How LUA is implemented in Windows Vista

According to the Biba model
of integrity, any subject who has the clearance level of a particular integrity level must not be able to "read down"

from that level, and must not be able to "write up" from that level.

Meaning that if my security clearance level is ‘Confidential’, then I must not be able to read any data classified as ‘Unclassified’ and ‘Classified’.

On the other hand, while I can read ‘Secret’ and ‘Top Secret’ data, I must not be able to go and modify it (so as not to compromise its integrity).


So, the situation in Windows XP was like, the session in which the administrator worked, that entire session used to run in a privileged mode i.e. anything running in that session had admin privileges, much greater and unrestricted access to system resources that a normal user’s session.

So in Windows XP, while an administrator is logged in his session, anything running in the background, like a service etc., assumes admin privileges and can easily be compromised to perform any tasks that require privilege mode access.

Also, when an admin privilege user surfs a website in Internet Explorer (while logged in as admin), the Internet Explorer application works in a privileged mode!
So what? So, in this mode, any website that the user surfs, can download or save any file in the system folders like C:Windows or System32 folder, or can even install anything it wants in the background without the user’s permission, or the user even coming to know about it! This is because, as administrator, you have full permission to modify the system folders, or system registry in any way possible. So when an application or a service assumes admin privileges, even it can make any changes to the system it wants without any restrictions, just like the administrator can!

However, in Windows Vista, even the admin privilege user’s session normally runs in a user mode (low privilege mode), just like a normal user’s session!Now you must be wondering – Oh! Then? how will I install all the drivers and the applications I want to? Where are my admin privileges?
Since Windows follows a Discretionary Access Control Model, the administrator is still given full privileges to make all the changes to the system as desired. The only difference is that, while working normally on the computer, the admin user’s sessions works in a low privilege mode, so that anything that runs in the background and all the applications he uses, also work in a low privilege mode. But when this user double-clicks an exe file to install an application, or he tries to open Computer Management MMC to create a user account, or tries to change the Local Security Policy settings, or any task that actually requires enhanced privileges, the user is prompted with a message, that that particular program requires your permission to run and will change the system settings. The user is supposed to either allow or deny the action based upon his own decision. In case he allows, the application executes, else fails.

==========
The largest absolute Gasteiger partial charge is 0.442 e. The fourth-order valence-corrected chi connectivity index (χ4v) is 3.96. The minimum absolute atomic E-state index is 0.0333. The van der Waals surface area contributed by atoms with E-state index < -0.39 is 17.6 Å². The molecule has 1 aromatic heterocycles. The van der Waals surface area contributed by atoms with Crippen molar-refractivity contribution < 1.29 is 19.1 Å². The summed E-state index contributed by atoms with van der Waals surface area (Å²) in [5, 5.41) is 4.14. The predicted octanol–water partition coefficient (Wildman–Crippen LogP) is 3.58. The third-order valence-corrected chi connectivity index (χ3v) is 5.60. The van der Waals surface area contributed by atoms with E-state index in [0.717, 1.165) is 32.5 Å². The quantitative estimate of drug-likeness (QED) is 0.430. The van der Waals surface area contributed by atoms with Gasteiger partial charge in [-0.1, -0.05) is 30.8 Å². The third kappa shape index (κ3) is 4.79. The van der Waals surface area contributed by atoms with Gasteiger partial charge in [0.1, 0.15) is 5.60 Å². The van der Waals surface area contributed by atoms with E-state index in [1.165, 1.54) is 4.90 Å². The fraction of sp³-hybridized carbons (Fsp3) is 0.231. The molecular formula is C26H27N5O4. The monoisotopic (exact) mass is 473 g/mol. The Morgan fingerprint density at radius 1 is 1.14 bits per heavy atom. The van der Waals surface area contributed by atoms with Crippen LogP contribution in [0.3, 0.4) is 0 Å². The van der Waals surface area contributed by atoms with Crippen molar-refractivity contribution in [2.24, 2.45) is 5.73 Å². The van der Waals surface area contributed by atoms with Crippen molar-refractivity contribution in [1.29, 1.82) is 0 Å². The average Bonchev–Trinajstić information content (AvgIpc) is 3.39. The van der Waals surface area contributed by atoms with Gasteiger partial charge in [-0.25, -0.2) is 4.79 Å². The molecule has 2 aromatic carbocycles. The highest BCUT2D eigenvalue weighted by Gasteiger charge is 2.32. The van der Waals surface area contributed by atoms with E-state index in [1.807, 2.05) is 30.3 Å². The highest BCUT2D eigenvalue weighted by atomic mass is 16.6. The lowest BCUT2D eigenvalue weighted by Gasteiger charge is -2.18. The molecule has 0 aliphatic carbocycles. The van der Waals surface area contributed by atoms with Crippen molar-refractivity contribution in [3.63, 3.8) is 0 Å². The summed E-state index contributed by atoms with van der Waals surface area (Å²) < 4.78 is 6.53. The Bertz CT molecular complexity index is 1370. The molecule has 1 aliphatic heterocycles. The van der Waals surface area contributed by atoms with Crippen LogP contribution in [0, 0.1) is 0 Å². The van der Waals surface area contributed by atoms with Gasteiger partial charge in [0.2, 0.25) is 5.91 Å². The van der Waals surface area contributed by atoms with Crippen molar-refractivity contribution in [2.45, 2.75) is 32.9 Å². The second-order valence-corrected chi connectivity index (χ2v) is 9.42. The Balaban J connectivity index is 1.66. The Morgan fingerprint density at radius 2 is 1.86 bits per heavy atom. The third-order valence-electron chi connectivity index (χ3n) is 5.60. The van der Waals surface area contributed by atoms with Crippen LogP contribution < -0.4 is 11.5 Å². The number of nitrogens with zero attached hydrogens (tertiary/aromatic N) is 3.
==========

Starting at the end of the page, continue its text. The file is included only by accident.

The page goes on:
What is the advantage? The advantage is that, now even Internet Explorer runs in a user mode. So in case any website tries to store a file in any system folder or tries to make any change to the system settings by installing any program (which requires enhanced privileges) the user is prompted for his permission. If the user did not intend to make this change, he can easily deny his permission and the program exits. This finally eliminates a lot of attack surface for the attacker!

6 thoughts on “How LUA is implemented in Windows Vista”

     Hello there,
     Yesterdays IndiMIX 2006 event was fantastic !!  I saw many Microsoft employees. Mr.Vineet Gupta and etc etc. I think you were there yesterday but left after Mr.Ballmer’s speech ? Hardik Shah was also there who is Microsoft student ambassidor. But people from Microsoft TechNet section wasnt there including Mr.Ravi Sankar and others. Anyway.
    Amey Abhyankar.

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